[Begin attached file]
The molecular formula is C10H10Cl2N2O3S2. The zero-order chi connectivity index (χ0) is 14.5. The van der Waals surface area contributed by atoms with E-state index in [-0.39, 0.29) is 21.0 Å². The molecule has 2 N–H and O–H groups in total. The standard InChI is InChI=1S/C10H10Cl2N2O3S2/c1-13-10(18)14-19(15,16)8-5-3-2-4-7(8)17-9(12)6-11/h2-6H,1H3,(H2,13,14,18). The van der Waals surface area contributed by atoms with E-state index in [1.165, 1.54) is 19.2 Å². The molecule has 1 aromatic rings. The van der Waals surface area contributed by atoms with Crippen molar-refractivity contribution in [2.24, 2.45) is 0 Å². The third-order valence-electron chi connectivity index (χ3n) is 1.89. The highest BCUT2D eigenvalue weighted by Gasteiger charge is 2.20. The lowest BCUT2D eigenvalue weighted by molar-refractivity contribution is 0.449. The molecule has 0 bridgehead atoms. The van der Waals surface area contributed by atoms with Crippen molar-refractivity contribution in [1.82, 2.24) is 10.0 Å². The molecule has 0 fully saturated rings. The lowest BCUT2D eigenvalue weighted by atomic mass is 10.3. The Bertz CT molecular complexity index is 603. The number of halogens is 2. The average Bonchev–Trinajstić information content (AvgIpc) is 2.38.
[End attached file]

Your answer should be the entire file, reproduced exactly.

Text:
The molecular formula is C10H10Cl2N2O3S2. The zero-order chi connectivity index (χ0) is 14.5. The van der Waals surface area contributed by atoms with E-state index in [-0.39, 0.29) is 21.0 Å². The molecule has 2 N–H and O–H groups in total. The standard InChI is InChI=1S/C10H10Cl2N2O3S2/c1-13-10(18)14-19(15,16)8-5-3-2-4-7(8)17-9(12)6-11/h2-6H,1H3,(H2,13,14,18). The van der Waals surface area contributed by atoms with E-state index in [1.165, 1.54) is 19.2 Å². The molecule has 1 aromatic rings. The van der Waals surface area contributed by atoms with Crippen molar-refractivity contribution in [2.24, 2.45) is 0 Å². The third-order valence-electron chi connectivity index (χ3n) is 1.89. The highest BCUT2D eigenvalue weighted by Gasteiger charge is 2.20. The lowest BCUT2D eigenvalue weighted by molar-refractivity contribution is 0.449. The molecule has 0 bridgehead atoms. The van der Waals surface area contributed by atoms with Crippen molar-refractivity contribution in [1.82, 2.24) is 10.0 Å². The molecule has 0 fully saturated rings. The lowest BCUT2D eigenvalue weighted by atomic mass is 10.3. The Bertz CT molecular complexity index is 603. The number of halogens is 2. The average Bonchev–Trinajstić information content (AvgIpc) is 2.38.